It's a fun series. I enjoyed it a lot. Elliott always does a good job creating a wide cast of interesting characters. I wouldn't mind visiting this world again. You wouldn't want to read this series out of order--too much going on.

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Another long delay. I was traveling again, but this time I managed to finish two books and a chunk of another one, all new. I have two more new books started and hope to finish both by next weekend.

Cold Fire by Kate Elliott is the sequel to Cold Magic. Catherine Bell Hassi Barahal is half-Phoenician and given up to the cold mages as part of a marriage alliance in Cold Magic. In her world, an ice age has continued into present day (maybe 18th or 19th century). Meanwhile a 'salt plague' has driven people out of Africa and into Europe.

She and her sister, Bea[trice], are on the run from the cold mages (who draw power from the glaciers) and are looking for allies. Cat ends up in the western hemisphere where there's an existing empire (possibly Aztec analogue) with a few European colonies tolerated on the coast. There, fire mages hold sway while cold mages are suppressed and weak. Other characters, including Bea, manage to make their way to Cat, including her estranged cold mage husband, Andevai.

I like this series quite a bit. Not as much as Elliott's Jaran or Crossroads series, but certainly better than the Crown of Stars series. I'm sure it's because of the characters. Elliott produces different and believable characters that are informed by their backgrounds and cultures. I don't find the main characters in Crown of Stars nearly as sympathetic as those in the other series.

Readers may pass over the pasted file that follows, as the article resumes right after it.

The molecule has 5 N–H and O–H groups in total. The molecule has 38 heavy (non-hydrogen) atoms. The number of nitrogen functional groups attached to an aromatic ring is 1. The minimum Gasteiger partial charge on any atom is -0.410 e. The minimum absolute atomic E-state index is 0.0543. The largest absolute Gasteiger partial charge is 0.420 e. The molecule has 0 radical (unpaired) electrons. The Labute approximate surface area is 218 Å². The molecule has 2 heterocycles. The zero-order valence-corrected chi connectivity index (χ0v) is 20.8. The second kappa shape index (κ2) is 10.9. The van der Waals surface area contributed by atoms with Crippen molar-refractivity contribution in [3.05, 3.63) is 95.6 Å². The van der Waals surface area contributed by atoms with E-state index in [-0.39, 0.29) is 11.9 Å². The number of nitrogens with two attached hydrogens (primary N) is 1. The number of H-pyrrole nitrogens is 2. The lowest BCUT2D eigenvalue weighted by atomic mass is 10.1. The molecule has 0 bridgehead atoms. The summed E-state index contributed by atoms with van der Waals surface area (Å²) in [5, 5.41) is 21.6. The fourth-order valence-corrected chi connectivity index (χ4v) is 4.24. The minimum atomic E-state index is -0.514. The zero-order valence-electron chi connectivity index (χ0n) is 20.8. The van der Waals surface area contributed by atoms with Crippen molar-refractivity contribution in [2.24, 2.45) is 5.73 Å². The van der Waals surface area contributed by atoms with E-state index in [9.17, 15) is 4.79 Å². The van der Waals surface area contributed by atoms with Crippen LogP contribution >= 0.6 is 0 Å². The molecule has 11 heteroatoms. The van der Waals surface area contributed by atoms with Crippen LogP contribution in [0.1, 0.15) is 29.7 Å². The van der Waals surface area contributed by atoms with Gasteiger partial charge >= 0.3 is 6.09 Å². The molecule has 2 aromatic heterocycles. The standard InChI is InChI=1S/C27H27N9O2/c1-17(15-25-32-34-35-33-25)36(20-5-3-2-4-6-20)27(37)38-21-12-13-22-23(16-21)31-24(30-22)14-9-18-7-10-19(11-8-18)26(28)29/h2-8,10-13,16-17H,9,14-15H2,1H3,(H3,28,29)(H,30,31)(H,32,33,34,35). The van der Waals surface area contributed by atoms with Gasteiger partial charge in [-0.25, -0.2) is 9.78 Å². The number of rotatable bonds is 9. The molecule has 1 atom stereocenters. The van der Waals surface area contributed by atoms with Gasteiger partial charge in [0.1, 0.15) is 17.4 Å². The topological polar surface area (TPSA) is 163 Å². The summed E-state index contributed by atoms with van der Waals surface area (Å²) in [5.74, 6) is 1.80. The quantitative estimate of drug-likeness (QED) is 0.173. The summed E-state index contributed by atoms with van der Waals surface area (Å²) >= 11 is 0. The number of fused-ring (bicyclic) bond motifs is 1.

Concurrently, I was also reading Cindy Pon's Silver Phoenix. Set in a historic China-analogue, Ai Ling is the daughter of a disgraced scholar living far from the imperial capital. Her father heads to the capital after being summoned, but doesn't return. Ai Ling, under pressure to become the fourth wife of a smarmy merchant, decided to travel to the capital to find her father. On the way she becomes involved with Chen Yong, who is on his own quest to find out more about his heritage. I appreciated the strong Chinese influences including mythical creatures. I want to read the sequel, but plan to wait until it's out in tpb, probably next year.

Next I read Daniel Abraham's first book in this Long Price Quartet, A Shadow in Summer. It is strongly recommended by Jo Walton, a writer that I enjoy a lot and respect, so when I spotted an omnibus of the first two books in a used bookstore, I picked it up. The first book is complex with adult (not necessarily "mature") themes including ends-justify-the-means, enslavement, betrayal, friendship, etc. There are several viewpoint characters whose stories are interconnected. "Poets" can make a thought real with volition. The spirit is one of the andat and has a certain power depending on what the poet desired. Seedless, the main andat in this book, can pull the seeds from harvested cotton or remove a baby from a pregnant woman.

For some reason, I kept thinking of Cherryh, perhaps partially because of the concentration on politics and economics. The Khaiem reinforce speech with subtle poses and gestures. That and the andat made me think of CJC's Serpent Reach, but this could be a false echo. It's been years since I read Serpent's Reach.

The book's very well-written. The characters are interesting and I want to find out what happens to them. I'm definitely going to continue the series, but plan to read other books in between. 

On a side note, a new Sarah Tolerance novel, The Sleeping Partner, by Madeleine E. Robins, will be released later this month by Plus One Press.


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November 2016